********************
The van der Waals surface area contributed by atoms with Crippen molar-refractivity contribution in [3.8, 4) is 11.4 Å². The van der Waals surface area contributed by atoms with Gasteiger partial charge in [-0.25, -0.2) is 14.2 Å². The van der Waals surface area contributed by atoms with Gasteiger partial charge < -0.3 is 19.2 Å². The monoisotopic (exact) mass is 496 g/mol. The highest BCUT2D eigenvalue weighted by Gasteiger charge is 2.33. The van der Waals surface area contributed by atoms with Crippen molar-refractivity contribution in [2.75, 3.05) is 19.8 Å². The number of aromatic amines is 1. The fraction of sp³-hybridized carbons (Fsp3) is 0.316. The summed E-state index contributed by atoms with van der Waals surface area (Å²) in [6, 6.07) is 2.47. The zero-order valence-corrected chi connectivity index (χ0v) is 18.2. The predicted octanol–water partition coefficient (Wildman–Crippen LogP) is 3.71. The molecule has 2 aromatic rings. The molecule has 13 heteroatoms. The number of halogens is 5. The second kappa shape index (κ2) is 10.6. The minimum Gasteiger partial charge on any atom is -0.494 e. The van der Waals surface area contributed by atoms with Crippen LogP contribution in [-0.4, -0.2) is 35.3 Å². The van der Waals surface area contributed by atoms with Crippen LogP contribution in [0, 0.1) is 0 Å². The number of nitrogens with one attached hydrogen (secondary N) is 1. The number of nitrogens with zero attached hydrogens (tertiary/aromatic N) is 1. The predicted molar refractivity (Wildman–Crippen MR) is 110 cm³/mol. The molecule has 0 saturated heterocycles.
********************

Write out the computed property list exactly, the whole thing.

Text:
The van der Waals surface area contributed by atoms with Crippen molar-refractivity contribution in [3.8, 4) is 11.4 Å². The van der Waals surface area contributed by atoms with Gasteiger partial charge in [-0.25, -0.2) is 14.2 Å². The van der Waals surface area contributed by atoms with Gasteiger partial charge < -0.3 is 19.2 Å². The monoisotopic (exact) mass is 496 g/mol. The highest BCUT2D eigenvalue weighted by Gasteiger charge is 2.33. The van der Waals surface area contributed by atoms with Crippen molar-refractivity contribution in [2.75, 3.05) is 19.8 Å². The number of aromatic amines is 1. The fraction of sp³-hybridized carbons (Fsp3) is 0.316. The summed E-state index contributed by atoms with van der Waals surface area (Å²) in [6, 6.07) is 2.47. The zero-order valence-corrected chi connectivity index (χ0v) is 18.2. The predicted octanol–water partition coefficient (Wildman–Crippen LogP) is 3.71. The molecule has 2 aromatic rings. The molecule has 13 heteroatoms. The number of halogens is 5. The second kappa shape index (κ2) is 10.6. The minimum Gasteiger partial charge on any atom is -0.494 e. The van der Waals surface area contributed by atoms with Crippen LogP contribution in [-0.4, -0.2) is 35.3 Å². The van der Waals surface area contributed by atoms with Crippen LogP contribution in [0, 0.1) is 0 Å². The number of nitrogens with one attached hydrogen (secondary N) is 1. The number of nitrogens with zero attached hydrogens (tertiary/aromatic N) is 1. The predicted molar refractivity (Wildman–Crippen MR) is 110 cm³/mol. The molecule has 0 saturated heterocycles.